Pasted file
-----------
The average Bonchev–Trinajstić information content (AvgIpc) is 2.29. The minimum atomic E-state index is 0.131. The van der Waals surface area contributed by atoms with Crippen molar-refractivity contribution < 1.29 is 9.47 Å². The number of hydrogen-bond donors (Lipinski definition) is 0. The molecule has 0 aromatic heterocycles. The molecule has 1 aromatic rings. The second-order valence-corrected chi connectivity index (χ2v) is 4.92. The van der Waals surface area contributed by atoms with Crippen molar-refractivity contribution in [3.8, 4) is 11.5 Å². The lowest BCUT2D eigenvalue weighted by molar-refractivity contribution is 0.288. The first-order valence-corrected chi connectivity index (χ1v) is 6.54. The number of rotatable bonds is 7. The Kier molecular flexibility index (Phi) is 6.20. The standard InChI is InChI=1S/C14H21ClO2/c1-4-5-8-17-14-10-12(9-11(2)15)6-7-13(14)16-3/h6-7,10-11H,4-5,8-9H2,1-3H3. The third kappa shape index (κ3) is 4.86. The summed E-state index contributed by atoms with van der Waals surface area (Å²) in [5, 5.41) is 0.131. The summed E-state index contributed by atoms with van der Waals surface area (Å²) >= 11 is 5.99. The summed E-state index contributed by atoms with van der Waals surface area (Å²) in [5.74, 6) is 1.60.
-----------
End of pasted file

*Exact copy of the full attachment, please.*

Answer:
The average Bonchev–Trinajstić information content (AvgIpc) is 2.29. The minimum atomic E-state index is 0.131. The van der Waals surface area contributed by atoms with Crippen molar-refractivity contribution < 1.29 is 9.47 Å². The number of hydrogen-bond donors (Lipinski definition) is 0. The molecule has 0 aromatic heterocycles. The molecule has 1 aromatic rings. The second-order valence-corrected chi connectivity index (χ2v) is 4.92. The van der Waals surface area contributed by atoms with Crippen molar-refractivity contribution in [3.8, 4) is 11.5 Å². The lowest BCUT2D eigenvalue weighted by molar-refractivity contribution is 0.288. The first-order valence-corrected chi connectivity index (χ1v) is 6.54. The number of rotatable bonds is 7. The Kier molecular flexibility index (Phi) is 6.20. The standard InChI is InChI=1S/C14H21ClO2/c1-4-5-8-17-14-10-12(9-11(2)15)6-7-13(14)16-3/h6-7,10-11H,4-5,8-9H2,1-3H3. The third kappa shape index (κ3) is 4.86. The summed E-state index contributed by atoms with van der Waals surface area (Å²) in [5, 5.41) is 0.131. The summed E-state index contributed by atoms with van der Waals surface area (Å²) >= 11 is 5.99. The summed E-state index contributed by atoms with van der Waals surface area (Å²) in [5.74, 6) is 1.60.